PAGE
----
I was just sort of twiddling my foot in my hands, and I twisted too hard, and some of it came off. Such a strange sensation; as when you pick at a scab and feel it lifting. Not just my toes, but the whole end of the foot: it came off clean at the end of the metatarsals — at the ball of the foot — so that the toes were all still joined together. Not so much blood as you'd think, and the nerves gleamed white.
I knew, of course, that I should put it back on, and maybe go for medical help, but it was such a novelty, and it was so interesting to see my toes from angles I'd never seen, that I kept delaying, turning it this way and that, handling it in much the way, when I'm doing a massage, I handle a client's foot. It soothed, somehow, a longstanding ache of curiosity. I've always had a bit of a yen to disassemble my body, and look at all its parts closely. It was a chance I didn't want to miss. So I'd fit it back on — it went on neatly — but then I'd take it off again to look once more, and examine it from one more angle, and put each toe through its range of motion.
Worry got the better of me eventually. I fit it back on and held it on. As the severed nerve-ends rejoined, it all began to ache, and then to burn. I got a little anxious about infection. And would it really knit properly? It was all getting puffy and red. And it was really hurting now. How bad would it be hurting in an hour?
It occurred to me then, that it was unusual for part of the body to just come off like that. Maybe it happened to lepers — to badly frostbitten climbers — but why would it happen to me? There would have to be some reason. What had I been doing lately, that would account for it? Nothing. Really, nothing: in fact, I was lying peacefully in bed. And the pain was going away already, instead of mounting. It was fading. I could even — I tried cautiously — I could even flex them: that was how fast the tendons had joined back together!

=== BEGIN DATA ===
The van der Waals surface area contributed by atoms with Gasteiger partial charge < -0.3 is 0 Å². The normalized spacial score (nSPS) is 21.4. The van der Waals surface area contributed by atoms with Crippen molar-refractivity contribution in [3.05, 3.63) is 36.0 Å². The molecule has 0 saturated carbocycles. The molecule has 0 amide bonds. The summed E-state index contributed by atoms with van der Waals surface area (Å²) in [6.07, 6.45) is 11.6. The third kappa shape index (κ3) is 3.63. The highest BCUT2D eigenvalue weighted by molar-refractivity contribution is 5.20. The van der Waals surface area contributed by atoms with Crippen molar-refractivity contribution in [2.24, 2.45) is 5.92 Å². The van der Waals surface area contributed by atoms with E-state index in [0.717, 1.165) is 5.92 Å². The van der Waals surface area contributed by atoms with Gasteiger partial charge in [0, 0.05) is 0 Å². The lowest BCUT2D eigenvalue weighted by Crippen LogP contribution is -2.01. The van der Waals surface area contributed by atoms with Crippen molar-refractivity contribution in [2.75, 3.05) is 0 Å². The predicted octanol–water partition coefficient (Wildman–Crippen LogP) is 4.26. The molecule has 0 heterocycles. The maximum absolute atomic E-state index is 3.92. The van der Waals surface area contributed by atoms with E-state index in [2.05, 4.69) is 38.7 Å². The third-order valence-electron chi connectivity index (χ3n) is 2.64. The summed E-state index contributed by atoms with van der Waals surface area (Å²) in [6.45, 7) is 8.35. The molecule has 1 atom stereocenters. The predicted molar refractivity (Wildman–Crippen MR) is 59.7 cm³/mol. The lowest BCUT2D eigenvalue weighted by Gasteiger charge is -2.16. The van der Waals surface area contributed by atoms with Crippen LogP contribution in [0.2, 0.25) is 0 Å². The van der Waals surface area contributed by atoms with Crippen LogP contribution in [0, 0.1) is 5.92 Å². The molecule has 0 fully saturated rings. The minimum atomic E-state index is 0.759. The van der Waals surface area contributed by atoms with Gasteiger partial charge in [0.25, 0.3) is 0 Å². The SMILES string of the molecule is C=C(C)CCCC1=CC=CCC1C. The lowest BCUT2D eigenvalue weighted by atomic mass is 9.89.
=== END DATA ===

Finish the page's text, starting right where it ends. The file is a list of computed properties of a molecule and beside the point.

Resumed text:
I was relieved that it was all healing up so well, but as the relief grew, so did the conviction that there was something here that really did not entirely add up and make sense. I pulled the covers off my leg. There was a further puzzling thing: when had I lain down and covered up? In fact — in fact — it would actually all make a great deal more sense if I had only been dreaming that the end of my foot had come off. That, really, would account for the whole thing: all the confusions admitted of a single solution.
I looked at my smooth, undamaged foot, in the dim morning light. With a slight sense of intellectual shabbiness — of not rising to the challenge — I decided I'd take the easy answer. I'd call it a dream. I'd deny the reality I had been experiencing. It was too full of contradictions, too disturbing, to be real.
Since when is being disturbing, and presenting contradiction, an argument against something being real? That was pretty feeble. You'd need a better argument than that in court!
I tabled the dispute, in order to go to the bathroom, and brush my teeth. The light of morning, the new air through the window, distracted me, and drew me on into the world of eggs and sausage, the world of morning showers and the planning of lunch. I was hungry, and tired. I would think about it all later.
The sense of defeat lingered, though. It lingers still.